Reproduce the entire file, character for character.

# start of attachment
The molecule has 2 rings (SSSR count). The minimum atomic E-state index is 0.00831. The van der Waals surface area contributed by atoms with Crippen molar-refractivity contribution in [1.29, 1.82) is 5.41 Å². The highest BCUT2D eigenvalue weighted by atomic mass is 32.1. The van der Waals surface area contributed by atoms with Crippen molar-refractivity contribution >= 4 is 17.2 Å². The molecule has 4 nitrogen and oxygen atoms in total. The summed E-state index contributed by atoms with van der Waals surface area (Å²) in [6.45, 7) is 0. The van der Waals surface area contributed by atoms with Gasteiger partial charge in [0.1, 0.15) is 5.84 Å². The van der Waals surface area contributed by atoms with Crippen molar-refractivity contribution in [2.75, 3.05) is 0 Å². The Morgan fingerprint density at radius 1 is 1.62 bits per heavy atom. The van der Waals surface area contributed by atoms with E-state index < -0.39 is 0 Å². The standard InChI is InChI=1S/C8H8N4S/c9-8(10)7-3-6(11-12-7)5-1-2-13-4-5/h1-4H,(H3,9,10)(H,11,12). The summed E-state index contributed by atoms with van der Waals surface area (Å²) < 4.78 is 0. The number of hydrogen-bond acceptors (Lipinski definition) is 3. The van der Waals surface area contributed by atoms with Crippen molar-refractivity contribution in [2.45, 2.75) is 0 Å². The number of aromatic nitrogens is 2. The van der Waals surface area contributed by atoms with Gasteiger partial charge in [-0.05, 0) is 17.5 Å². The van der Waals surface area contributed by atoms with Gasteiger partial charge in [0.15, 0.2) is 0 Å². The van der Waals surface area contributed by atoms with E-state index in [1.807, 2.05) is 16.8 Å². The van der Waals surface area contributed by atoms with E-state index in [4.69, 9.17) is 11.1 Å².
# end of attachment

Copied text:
The molecule has 2 rings (SSSR count). The minimum atomic E-state index is 0.00831. The van der Waals surface area contributed by atoms with Crippen molar-refractivity contribution in [1.29, 1.82) is 5.41 Å². The highest BCUT2D eigenvalue weighted by atomic mass is 32.1. The van der Waals surface area contributed by atoms with Crippen molar-refractivity contribution >= 4 is 17.2 Å². The molecule has 4 nitrogen and oxygen atoms in total. The summed E-state index contributed by atoms with van der Waals surface area (Å²) in [6.45, 7) is 0. The van der Waals surface area contributed by atoms with Gasteiger partial charge in [0.1, 0.15) is 5.84 Å². The van der Waals surface area contributed by atoms with Crippen molar-refractivity contribution in [2.75, 3.05) is 0 Å². The Morgan fingerprint density at radius 1 is 1.62 bits per heavy atom. The van der Waals surface area contributed by atoms with E-state index < -0.39 is 0 Å². The standard InChI is InChI=1S/C8H8N4S/c9-8(10)7-3-6(11-12-7)5-1-2-13-4-5/h1-4H,(H3,9,10)(H,11,12). The summed E-state index contributed by atoms with van der Waals surface area (Å²) < 4.78 is 0. The number of hydrogen-bond acceptors (Lipinski definition) is 3. The van der Waals surface area contributed by atoms with Crippen molar-refractivity contribution in [2.45, 2.75) is 0 Å². The number of aromatic nitrogens is 2. The van der Waals surface area contributed by atoms with Gasteiger partial charge in [-0.05, 0) is 17.5 Å². The van der Waals surface area contributed by atoms with Gasteiger partial charge in [0.15, 0.2) is 0 Å². The van der Waals surface area contributed by atoms with E-state index in [1.807, 2.05) is 16.8 Å². The van der Waals surface area contributed by atoms with E-state index in [4.69, 9.17) is 11.1 Å².